So the big news from Holi is that a rave party outside Pune was busted and nearly 300 people were arrested.
I'm thinking that the palpable outrage would be somewhat subdued if these kids (or, according to the nut graf of The Hindu's front-page story, "250 youths, including 27 girls and 7 foreigners") hadn't been arrested for drug (from most accounts, ganja, hashish, and charas) offenses on a festival long known for its association with bhang, the equivalent of a pot milkshake -- there's even a government-sanctioned bhang shop in Jaisalmer.
I've just had to shut NDTV the hell off, because their nonstop coverage of the incident is insipid at best. Seriously, folks, what does it even mean if 91% of your viewers at 8:49 p.m. think that the rave and drug culture is taking hold among India's youth? It seems a bit counterproductive to try and extrapolate what this event means for a country of billions -- millions and millions of whom live on less than $2 a day, and millions and millions of whom could care less about the hip young BPO professionals and flight attendants, when they can't afford to buy onions because inflation is a bitch.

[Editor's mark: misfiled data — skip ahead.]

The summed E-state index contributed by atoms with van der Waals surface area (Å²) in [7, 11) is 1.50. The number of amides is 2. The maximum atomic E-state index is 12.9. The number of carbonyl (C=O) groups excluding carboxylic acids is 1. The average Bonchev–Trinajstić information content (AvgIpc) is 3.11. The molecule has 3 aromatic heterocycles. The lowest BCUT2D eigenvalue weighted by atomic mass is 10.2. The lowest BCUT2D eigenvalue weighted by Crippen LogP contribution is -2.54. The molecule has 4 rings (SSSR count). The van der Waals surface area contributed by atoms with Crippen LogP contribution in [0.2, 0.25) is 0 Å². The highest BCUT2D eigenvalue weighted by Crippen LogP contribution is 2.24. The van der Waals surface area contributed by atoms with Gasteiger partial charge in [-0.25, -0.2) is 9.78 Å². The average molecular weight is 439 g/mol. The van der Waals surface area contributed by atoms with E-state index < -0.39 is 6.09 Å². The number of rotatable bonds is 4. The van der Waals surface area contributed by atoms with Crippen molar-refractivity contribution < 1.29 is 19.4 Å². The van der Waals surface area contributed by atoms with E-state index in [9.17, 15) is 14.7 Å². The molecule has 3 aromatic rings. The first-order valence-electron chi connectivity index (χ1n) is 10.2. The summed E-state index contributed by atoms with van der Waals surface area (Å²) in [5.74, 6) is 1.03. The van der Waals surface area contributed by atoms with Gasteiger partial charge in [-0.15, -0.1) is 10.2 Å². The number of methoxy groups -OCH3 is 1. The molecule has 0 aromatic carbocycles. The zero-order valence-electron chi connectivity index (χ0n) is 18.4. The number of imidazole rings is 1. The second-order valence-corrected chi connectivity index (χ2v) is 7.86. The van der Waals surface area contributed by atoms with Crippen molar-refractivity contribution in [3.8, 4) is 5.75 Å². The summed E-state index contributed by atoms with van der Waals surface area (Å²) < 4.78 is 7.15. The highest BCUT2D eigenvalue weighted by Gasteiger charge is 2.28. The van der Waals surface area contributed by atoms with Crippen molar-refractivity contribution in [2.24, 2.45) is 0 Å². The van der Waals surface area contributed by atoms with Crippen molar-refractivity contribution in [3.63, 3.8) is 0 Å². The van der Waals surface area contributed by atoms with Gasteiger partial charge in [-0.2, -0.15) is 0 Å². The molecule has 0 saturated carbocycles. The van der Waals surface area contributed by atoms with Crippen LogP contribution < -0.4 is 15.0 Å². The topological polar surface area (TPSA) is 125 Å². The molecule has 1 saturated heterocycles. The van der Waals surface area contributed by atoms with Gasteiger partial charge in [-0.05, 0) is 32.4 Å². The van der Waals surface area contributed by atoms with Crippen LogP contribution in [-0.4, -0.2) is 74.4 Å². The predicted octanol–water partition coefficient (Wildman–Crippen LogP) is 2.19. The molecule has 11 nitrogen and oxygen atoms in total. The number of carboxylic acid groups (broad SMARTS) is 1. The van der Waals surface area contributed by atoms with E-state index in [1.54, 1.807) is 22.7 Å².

Amit Varma on the India Uncut blog makes a good point about how the news is being coopted to potentially punish a Web site (or Web sites) on which information about the party was available. And I think his argument can be made even larger: Although this could perhaps raise an interesting discussion on drug policy, the tension between "traditional" use of drugs and the commercialization of the drug trade, &c., it seems that people have found it more convenient to drone on and on about those wasteful, disillusioned youth seeking to tear down society by any means necessary. In case you haven't been following along? It's old hat, tiresome, sort of like listening to Thomas Friedman babble on about how flat the world is.